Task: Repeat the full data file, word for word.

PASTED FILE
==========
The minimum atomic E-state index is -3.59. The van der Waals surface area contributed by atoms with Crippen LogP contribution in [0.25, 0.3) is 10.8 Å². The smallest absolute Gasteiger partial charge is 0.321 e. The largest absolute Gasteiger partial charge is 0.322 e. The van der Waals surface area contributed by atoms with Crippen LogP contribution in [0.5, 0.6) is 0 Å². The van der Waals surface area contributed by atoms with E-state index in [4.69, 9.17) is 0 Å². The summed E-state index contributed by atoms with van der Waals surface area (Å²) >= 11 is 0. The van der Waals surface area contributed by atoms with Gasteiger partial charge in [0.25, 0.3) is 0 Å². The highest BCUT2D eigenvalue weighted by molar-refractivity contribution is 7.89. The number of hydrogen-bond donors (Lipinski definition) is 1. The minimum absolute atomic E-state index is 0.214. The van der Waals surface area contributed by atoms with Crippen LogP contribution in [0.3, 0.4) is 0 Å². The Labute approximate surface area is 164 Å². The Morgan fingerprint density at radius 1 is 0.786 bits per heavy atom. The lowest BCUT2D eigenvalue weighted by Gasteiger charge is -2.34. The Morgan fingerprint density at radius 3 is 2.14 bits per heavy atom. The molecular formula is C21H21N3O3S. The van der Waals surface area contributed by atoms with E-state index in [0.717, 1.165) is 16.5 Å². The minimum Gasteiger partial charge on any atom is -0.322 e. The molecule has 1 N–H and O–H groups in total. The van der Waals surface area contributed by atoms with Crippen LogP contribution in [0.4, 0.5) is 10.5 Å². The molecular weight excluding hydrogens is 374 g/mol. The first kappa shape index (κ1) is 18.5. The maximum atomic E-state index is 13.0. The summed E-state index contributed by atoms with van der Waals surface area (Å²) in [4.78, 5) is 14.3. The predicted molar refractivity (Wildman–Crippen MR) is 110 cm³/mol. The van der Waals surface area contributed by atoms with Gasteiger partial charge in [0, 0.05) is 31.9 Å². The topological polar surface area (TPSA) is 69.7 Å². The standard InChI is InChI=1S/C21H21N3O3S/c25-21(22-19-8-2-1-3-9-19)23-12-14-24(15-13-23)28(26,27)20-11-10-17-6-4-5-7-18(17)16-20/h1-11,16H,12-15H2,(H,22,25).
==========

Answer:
The minimum atomic E-state index is -3.59. The van der Waals surface area contributed by atoms with Crippen LogP contribution in [0.25, 0.3) is 10.8 Å². The smallest absolute Gasteiger partial charge is 0.321 e. The largest absolute Gasteiger partial charge is 0.322 e. The van der Waals surface area contributed by atoms with Crippen LogP contribution in [0.5, 0.6) is 0 Å². The van der Waals surface area contributed by atoms with E-state index in [4.69, 9.17) is 0 Å². The summed E-state index contributed by atoms with van der Waals surface area (Å²) >= 11 is 0. The van der Waals surface area contributed by atoms with Gasteiger partial charge in [0.25, 0.3) is 0 Å². The highest BCUT2D eigenvalue weighted by molar-refractivity contribution is 7.89. The number of hydrogen-bond donors (Lipinski definition) is 1. The minimum absolute atomic E-state index is 0.214. The van der Waals surface area contributed by atoms with Crippen LogP contribution in [0.3, 0.4) is 0 Å². The Labute approximate surface area is 164 Å². The Morgan fingerprint density at radius 1 is 0.786 bits per heavy atom. The lowest BCUT2D eigenvalue weighted by Gasteiger charge is -2.34. The Morgan fingerprint density at radius 3 is 2.14 bits per heavy atom. The molecular formula is C21H21N3O3S. The van der Waals surface area contributed by atoms with E-state index in [0.717, 1.165) is 16.5 Å². The minimum Gasteiger partial charge on any atom is -0.322 e. The molecule has 1 N–H and O–H groups in total. The van der Waals surface area contributed by atoms with Crippen LogP contribution in [0.4, 0.5) is 10.5 Å². The molecular weight excluding hydrogens is 374 g/mol. The first kappa shape index (κ1) is 18.5. The maximum atomic E-state index is 13.0. The summed E-state index contributed by atoms with van der Waals surface area (Å²) in [4.78, 5) is 14.3. The predicted molar refractivity (Wildman–Crippen MR) is 110 cm³/mol. The van der Waals surface area contributed by atoms with Gasteiger partial charge in [0, 0.05) is 31.9 Å². The topological polar surface area (TPSA) is 69.7 Å². The standard InChI is InChI=1S/C21H21N3O3S/c25-21(22-19-8-2-1-3-9-19)23-12-14-24(15-13-23)28(26,27)20-11-10-17-6-4-5-7-18(17)16-20/h1-11,16H,12-15H2,(H,22,25).